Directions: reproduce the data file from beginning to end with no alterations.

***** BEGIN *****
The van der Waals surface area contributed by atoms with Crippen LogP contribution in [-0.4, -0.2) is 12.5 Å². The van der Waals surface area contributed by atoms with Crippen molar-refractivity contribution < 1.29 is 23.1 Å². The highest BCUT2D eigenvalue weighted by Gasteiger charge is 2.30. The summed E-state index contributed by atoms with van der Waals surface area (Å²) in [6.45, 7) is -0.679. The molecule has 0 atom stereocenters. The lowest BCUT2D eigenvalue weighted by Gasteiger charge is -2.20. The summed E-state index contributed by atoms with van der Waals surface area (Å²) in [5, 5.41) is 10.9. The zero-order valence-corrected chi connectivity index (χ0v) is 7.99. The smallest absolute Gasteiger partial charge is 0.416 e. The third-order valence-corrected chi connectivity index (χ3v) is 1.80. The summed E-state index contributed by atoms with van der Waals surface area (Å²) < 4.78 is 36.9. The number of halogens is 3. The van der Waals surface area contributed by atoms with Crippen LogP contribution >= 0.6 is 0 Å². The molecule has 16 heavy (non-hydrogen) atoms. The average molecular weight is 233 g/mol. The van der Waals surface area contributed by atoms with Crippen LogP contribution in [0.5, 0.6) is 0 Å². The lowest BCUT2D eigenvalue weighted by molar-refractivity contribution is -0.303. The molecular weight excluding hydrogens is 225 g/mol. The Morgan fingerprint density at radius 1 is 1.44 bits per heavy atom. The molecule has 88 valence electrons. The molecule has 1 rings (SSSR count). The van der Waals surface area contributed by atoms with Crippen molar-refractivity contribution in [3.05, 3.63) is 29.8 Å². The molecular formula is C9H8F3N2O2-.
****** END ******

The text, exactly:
The van der Waals surface area contributed by atoms with Crippen LogP contribution in [-0.4, -0.2) is 12.5 Å². The van der Waals surface area contributed by atoms with Crippen molar-refractivity contribution < 1.29 is 23.1 Å². The highest BCUT2D eigenvalue weighted by Gasteiger charge is 2.30. The summed E-state index contributed by atoms with van der Waals surface area (Å²) in [6.45, 7) is -0.679. The molecule has 0 atom stereocenters. The lowest BCUT2D eigenvalue weighted by Gasteiger charge is -2.20. The summed E-state index contributed by atoms with van der Waals surface area (Å²) in [5, 5.41) is 10.9. The zero-order valence-corrected chi connectivity index (χ0v) is 7.99. The smallest absolute Gasteiger partial charge is 0.416 e. The third-order valence-corrected chi connectivity index (χ3v) is 1.80. The summed E-state index contributed by atoms with van der Waals surface area (Å²) < 4.78 is 36.9. The number of halogens is 3. The van der Waals surface area contributed by atoms with Crippen LogP contribution >= 0.6 is 0 Å². The molecule has 16 heavy (non-hydrogen) atoms. The average molecular weight is 233 g/mol. The van der Waals surface area contributed by atoms with Crippen LogP contribution in [0.5, 0.6) is 0 Å². The lowest BCUT2D eigenvalue weighted by molar-refractivity contribution is -0.303. The molecular weight excluding hydrogens is 225 g/mol. The Morgan fingerprint density at radius 1 is 1.44 bits per heavy atom. The molecule has 88 valence electrons. The molecule has 1 rings (SSSR count). The van der Waals surface area contributed by atoms with Crippen molar-refractivity contribution in [3.05, 3.63) is 29.8 Å². The molecular formula is C9H8F3N2O2-.